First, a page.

Abstract

Rb-Sr whole-rock isochrons are presented for four late Caledonian granites from northeast Scotland. These isochrons are believed to define a single 460–m.y. B.P. magmatic event, which caused isotopic homogenization of strontium on a whole-rock scale in slate of the Macduff Group, which is part of the Upper Dalradian Series intruded by the granites. The geochronology of the region supports the suggestion that all Caledonian deformation and metamorphism took place during a relatively short episode between the Early Ordovician sedimentation of the Upper Dalradian Series and the Middle to Late Ordovician granitic magmatism.

A premetamorphic granite at Portsoy, which intrudes strata of the Middle Dalradian Series, yields a Precambrian isochron age of 669 ± 17 m.y. This is probably a late or postorogenic granite related to a pre-Caledonian metamorphism already recognized within the Moine Series. This Precambrian age cannot be used to support a recent hypothesis in which the Older basic igneous rocks of northeast Scotland are related to a Cambrian(?) subduction zone.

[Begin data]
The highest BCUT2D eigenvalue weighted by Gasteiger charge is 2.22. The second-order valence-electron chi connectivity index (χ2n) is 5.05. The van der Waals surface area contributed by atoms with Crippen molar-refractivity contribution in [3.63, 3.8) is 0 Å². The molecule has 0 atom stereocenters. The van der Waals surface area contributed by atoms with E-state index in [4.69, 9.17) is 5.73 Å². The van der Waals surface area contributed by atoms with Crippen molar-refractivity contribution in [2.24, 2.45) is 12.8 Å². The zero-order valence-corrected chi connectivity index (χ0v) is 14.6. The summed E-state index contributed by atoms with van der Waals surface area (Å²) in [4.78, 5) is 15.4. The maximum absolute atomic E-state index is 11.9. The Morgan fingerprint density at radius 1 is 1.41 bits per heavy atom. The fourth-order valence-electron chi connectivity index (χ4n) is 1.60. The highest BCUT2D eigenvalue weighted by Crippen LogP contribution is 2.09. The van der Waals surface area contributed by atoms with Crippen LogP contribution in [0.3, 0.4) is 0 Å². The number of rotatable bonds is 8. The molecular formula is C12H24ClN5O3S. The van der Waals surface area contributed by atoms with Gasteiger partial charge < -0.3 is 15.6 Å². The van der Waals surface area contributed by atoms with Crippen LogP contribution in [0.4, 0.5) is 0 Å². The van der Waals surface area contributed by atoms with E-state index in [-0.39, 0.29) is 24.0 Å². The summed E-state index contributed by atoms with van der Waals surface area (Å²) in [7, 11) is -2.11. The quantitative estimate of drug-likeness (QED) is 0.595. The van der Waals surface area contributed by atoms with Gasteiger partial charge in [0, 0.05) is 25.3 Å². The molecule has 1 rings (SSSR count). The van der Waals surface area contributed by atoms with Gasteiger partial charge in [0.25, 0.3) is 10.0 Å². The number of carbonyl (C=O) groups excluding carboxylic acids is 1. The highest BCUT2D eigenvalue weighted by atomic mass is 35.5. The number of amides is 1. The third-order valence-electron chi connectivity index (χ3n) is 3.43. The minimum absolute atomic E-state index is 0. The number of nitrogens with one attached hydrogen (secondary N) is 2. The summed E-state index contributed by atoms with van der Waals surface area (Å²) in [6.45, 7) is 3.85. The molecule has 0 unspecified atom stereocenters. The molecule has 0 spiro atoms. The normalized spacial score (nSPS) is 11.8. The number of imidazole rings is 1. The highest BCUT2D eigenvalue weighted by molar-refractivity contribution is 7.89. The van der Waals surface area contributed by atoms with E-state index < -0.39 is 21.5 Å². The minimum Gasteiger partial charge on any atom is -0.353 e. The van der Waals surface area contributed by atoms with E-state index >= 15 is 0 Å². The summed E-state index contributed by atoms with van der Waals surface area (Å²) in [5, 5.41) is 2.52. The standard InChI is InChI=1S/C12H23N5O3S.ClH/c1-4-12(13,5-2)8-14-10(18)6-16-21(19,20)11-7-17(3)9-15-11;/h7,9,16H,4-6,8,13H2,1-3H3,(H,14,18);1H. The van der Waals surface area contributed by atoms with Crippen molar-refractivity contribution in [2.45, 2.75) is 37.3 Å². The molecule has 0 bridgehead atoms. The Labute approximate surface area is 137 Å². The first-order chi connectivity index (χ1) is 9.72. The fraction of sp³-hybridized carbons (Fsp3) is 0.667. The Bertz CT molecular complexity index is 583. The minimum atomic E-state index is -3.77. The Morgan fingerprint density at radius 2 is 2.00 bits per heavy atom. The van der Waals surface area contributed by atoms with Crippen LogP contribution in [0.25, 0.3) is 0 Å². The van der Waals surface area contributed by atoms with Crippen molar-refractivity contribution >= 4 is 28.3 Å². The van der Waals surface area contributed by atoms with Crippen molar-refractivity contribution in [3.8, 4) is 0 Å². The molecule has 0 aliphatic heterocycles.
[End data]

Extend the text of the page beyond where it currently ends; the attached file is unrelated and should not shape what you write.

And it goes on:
All the granitic rocks of northeast Scotland have initial Sr87/Sr86 ratios of 0.714 to 0.717, irrespective of age. This indicates that the granites are derived from a deep, underlying crustal layer, possibly Lewisian (Precambrian) gneiss, and not from the mantle or subducted oceanic lithosphere.

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